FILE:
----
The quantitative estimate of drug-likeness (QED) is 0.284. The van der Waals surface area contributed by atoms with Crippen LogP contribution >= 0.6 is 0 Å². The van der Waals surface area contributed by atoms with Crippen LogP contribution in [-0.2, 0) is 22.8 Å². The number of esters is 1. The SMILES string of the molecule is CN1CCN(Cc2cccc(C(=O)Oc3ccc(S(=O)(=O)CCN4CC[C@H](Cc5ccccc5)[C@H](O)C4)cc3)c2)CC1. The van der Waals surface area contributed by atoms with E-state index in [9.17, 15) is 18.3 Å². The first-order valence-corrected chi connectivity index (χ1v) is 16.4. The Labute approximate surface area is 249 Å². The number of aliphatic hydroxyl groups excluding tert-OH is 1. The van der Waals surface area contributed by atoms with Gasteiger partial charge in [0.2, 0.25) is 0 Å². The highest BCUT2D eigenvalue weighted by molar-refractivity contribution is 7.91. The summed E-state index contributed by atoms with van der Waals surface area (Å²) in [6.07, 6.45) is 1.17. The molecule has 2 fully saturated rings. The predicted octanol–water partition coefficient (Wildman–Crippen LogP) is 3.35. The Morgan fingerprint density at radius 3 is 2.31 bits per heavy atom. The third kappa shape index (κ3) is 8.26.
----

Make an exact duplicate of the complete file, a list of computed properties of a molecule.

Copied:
The quantitative estimate of drug-likeness (QED) is 0.284. The van der Waals surface area contributed by atoms with Crippen LogP contribution >= 0.6 is 0 Å². The van der Waals surface area contributed by atoms with Crippen LogP contribution in [-0.2, 0) is 22.8 Å². The number of esters is 1. The SMILES string of the molecule is CN1CCN(Cc2cccc(C(=O)Oc3ccc(S(=O)(=O)CCN4CC[C@H](Cc5ccccc5)[C@H](O)C4)cc3)c2)CC1. The van der Waals surface area contributed by atoms with E-state index in [9.17, 15) is 18.3 Å². The first-order valence-corrected chi connectivity index (χ1v) is 16.4. The Labute approximate surface area is 249 Å². The number of aliphatic hydroxyl groups excluding tert-OH is 1. The van der Waals surface area contributed by atoms with Gasteiger partial charge in [0.2, 0.25) is 0 Å². The highest BCUT2D eigenvalue weighted by molar-refractivity contribution is 7.91. The summed E-state index contributed by atoms with van der Waals surface area (Å²) in [6.07, 6.45) is 1.17. The molecule has 2 fully saturated rings. The predicted octanol–water partition coefficient (Wildman–Crippen LogP) is 3.35. The Morgan fingerprint density at radius 3 is 2.31 bits per heavy atom. The third kappa shape index (κ3) is 8.26.